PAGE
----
Reactive Extensions for Javascript – Causing side effects with Do

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I wrote previously about how you can set up multiple observable sequences and subscribe to them with multiple observers and create a many-to-many relationship between them.

Whilst this is a very flexible model with a clear separation of responsibilities, often it requires more work to set up and is more than what you need for the task at hand. For instance, if you’re receiving a steady stream of inputs and want to log the arrival of new inputs as well as performing some aggregation on them, you don’t necessarily have to create two subscribers for the input but instead make use of the Rx.Observable.Do function.

Like the Rx.Observable.Subscribe function, the Do function can take a subscriber, or two up to three function objects to handle the onNext, onError and onCompleted events, in that order. Unlike the Rx.Observable.Select function, it doesn’t have a return value and therefore won’t allow you to transform the input stream, it’s intended purely for causing side effects.

I’ve put together a quick demo (see below) to illustrate the use of the Do function in conjunction with other common RxJS functions such as Select and Where. For this demo we just need two <span> elements, one to show the running total, the other to show a log message every time a new value is received:

   1: <body>

   2:     <div id="wrapper">

   3:         <p>Sum of squares of odd numbers received : <span id="sum"></span></p>

   4:         <p><span id="log"></span></p>

   5:     </div>

   6: </body>

And the Javascript to go along with it:

   1: <script type="text/javascript" src="js/jquery/jquery-1.4.4.min.js"></script>

   2: <script type="text/javascript" src="js/rxjs/rx.js"></script>


   4: <script type="text/javascript">

   5:     $(function () {

   6:         var logSpan = $("#log"), sumSpan = $("#sum");


   8:         // create an observable which gives ten numbers in total at 1 second 

   9:         // interval with a 13% chance of exception being thrown at each interval

  10:         var observable = Rx.Observable.GenerateWithTime(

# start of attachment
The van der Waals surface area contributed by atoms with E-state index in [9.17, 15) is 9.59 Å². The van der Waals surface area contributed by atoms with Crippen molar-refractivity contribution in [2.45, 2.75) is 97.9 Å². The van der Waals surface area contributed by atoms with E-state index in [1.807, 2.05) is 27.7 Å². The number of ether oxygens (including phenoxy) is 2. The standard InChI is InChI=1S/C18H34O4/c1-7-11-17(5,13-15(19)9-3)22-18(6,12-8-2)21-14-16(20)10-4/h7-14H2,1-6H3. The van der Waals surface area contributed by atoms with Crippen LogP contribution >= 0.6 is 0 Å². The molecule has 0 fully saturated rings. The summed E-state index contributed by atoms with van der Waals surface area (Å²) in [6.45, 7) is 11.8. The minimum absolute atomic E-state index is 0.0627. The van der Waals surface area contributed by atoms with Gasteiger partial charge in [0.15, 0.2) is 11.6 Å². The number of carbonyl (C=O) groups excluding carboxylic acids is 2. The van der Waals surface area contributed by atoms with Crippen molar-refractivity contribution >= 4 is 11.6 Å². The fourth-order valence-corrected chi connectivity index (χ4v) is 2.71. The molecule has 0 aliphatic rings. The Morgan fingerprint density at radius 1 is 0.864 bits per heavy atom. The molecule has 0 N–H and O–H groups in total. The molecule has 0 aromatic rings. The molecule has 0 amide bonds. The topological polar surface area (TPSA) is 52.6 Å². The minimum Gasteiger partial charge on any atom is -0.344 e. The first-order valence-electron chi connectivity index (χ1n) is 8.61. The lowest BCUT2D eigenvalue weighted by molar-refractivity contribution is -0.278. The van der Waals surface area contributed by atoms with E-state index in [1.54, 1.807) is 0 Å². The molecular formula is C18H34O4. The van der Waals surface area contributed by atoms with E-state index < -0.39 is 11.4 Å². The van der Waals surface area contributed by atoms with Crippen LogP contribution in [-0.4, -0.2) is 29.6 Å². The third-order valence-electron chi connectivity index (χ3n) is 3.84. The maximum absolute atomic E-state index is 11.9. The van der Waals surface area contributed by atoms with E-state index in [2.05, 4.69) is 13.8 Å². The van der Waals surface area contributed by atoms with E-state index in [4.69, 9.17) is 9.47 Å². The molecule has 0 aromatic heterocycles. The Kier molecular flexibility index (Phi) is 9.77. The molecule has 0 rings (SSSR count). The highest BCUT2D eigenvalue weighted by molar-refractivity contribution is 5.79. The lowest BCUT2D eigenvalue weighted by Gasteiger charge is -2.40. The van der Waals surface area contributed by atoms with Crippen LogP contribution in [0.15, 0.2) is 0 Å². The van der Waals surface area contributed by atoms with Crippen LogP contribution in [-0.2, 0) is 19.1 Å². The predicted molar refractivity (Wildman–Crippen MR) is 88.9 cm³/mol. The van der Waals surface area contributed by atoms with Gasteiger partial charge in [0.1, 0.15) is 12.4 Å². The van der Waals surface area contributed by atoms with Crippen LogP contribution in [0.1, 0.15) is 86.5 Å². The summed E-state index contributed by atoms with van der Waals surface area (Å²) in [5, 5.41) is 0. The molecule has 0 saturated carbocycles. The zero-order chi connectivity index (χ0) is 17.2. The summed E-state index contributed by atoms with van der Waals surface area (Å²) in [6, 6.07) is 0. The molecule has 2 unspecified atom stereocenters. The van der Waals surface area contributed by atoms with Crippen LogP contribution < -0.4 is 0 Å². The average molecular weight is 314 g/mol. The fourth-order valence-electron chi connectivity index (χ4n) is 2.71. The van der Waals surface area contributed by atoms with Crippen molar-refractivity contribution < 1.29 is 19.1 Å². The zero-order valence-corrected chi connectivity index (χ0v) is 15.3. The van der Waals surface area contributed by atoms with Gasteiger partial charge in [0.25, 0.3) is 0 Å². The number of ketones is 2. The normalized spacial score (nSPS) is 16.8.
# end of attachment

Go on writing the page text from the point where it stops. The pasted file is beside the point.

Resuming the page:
11:             1,                                  // initial state

  12:             function (x) { return x <= 10; },   // condition

  13:             function (x) {                      // iterator

  14:                 var prob = Math.random();

  15:                 if (prob < 0.13) {

  16:                     throw "Better luck next time!";

  17:                 }


  19:                 return x + 1;

  20:             },

  21:             function (x) { return x; },         // select

  22:             function (x) {                      // interval

  23:                 return x === 0 ? 0 : 1000

  24:             });


  26:         var sum = 0;


  28:         observable.Do(function (n) {    // onNext

  29:             logSpan.html("Received new input: " + n);

  30:         }, function (err) {             // onError

  31:             logSpan.html("Error: " + err);

  32:         }, function () {               // onCompleted

  33:             logSpan.html("No more inputs");

  34:         }).Where(function (n) {         // filter the input sequence

  35:             return n % 2 != 0;          // odd numbers only

  36:         }).Select(function (n) {        // transform the input sequence

  37:             return n * n;

  38:         }).Subscribe(function (n) {

  39:             sum += n;                   // add the new input to the running total

  40:             sumSpan.html(sum);          // show the new running total

  41:         });

  42:     });

  43: </script>

Couple of things to note here:

  • line 13 – this is a deliberate attempt to give the observable sequence a random chance of excepting to invoke the onError handler specified in the Do function on line 30
  • line 28 – the Do function updates the HTML content in the log <span> element every time it receives a new value
  • line 32 – show a different log message when we have exhausted the observable sequence
  • line 34 – apply a filter on the observable sequence for all subsequent functions
  • line 36 – only odd numbers are fed to this handler


If you are lucky enough (or unlucky enough depending on which scenario you’re trying to test) just refresh the page and try again and hopefully you have better luck the second time around!

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Hi, I’m Yan. I’m an AWS Serverless Hero and the author of Production-Ready Serverless.

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